AI is finally resulting in real growth for Big Tech

The breadth of demand is good news for startups everywhere

Generative AI technologies are being suffused into a host of software applications aimed at businesses and consumers alike, and the financial results of all that investment are starting to show up.

A close reading of Alphabet’s and Microsoft’s third-quarter results shows that new AI tech is helping some of the world’s biggest companies grow their revenues. Even better, these companies are seeing AI growing in areas that are broad enough to indicate strong market demand for software that runs off generative AI. That’s good news for the plethora of startups building in the fast-expanding space.

The Exchange explores startups, markets and money.

Read it every morning on TechCrunch+ or get The Exchange newsletter every Saturday.

We’re going to cover a lot of positive news today, but the two companies’ reports yesterday engendered varying reactions from investors. Alphabet’s shares are down more than 8.5% this morning, while Microsoft’s stock is up nearly 4%.

This morning, I want to quickly parse the two tech companies’ earnings through the cloud and AI lens, and then glean what I can from their post-results conference calls. We’ll then apply all of it to startups at the end.

The demand for AI-powered tech is real

Alphabet’s revenue and net profit both beat street expectations, coming in at $76.69 billion and $1.55 per share, respectively. YouTube, a key source of advertising incomes at the search giant, also did well. However, Alphabet’s cloud revenue of $8.41 billion came in under expectations by around $20 million, CNBC reports. Investors did not like that at all.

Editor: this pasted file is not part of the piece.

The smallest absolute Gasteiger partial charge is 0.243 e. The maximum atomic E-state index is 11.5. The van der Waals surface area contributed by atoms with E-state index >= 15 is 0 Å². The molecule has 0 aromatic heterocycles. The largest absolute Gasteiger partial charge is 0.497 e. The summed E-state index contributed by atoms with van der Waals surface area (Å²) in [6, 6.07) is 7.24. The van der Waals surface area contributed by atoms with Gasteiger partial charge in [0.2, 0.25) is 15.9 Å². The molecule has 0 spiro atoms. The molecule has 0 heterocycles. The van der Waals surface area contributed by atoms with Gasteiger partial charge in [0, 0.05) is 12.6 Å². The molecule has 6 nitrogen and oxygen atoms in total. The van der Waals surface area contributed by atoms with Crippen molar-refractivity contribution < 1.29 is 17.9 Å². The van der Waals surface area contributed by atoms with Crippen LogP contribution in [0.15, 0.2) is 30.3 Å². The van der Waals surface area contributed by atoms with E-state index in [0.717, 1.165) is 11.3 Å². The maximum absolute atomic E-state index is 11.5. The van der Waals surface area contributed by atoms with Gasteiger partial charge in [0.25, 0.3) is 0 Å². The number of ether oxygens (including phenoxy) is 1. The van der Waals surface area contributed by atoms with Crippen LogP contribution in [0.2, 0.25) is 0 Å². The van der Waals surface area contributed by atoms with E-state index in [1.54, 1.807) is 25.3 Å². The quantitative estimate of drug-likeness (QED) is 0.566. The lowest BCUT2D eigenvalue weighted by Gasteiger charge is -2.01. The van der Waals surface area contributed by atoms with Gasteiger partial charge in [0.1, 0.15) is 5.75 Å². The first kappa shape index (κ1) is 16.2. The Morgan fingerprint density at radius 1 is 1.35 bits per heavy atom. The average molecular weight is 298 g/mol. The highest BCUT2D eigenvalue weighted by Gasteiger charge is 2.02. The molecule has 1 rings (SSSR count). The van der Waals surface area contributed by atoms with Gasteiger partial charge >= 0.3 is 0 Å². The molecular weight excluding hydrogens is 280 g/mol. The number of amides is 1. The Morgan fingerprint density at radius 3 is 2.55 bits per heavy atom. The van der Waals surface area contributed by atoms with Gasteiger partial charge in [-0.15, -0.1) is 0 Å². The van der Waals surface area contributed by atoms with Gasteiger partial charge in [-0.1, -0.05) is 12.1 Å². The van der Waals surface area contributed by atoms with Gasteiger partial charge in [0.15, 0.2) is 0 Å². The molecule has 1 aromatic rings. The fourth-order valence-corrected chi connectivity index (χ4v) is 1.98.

Microsoft’s revenue and net profit also both beat street estimates, landing at $56.52 billion and $2.99 per share, respectively. Revenue from its “Intelligent Cloud” business group rose 21% year-on-year, including going up 29% at Azure, three percentage points better than analysts expected. Investors liked that a lot.

The market’s reaction to the two sets of data provides their grading, but we care about the AI-related components that went into the top-line numbers. This is due to the scale of both companies and the various market forces that impact their growth and profitability.

For our purposes, we want to zoom in on the impact AI is having on their results to arrive at some conclusions for startup founders. Starting with Alphabet’s conference call, here are some notes that stood out:


Leave a Reply

Your email address will not be published. Required fields are marked *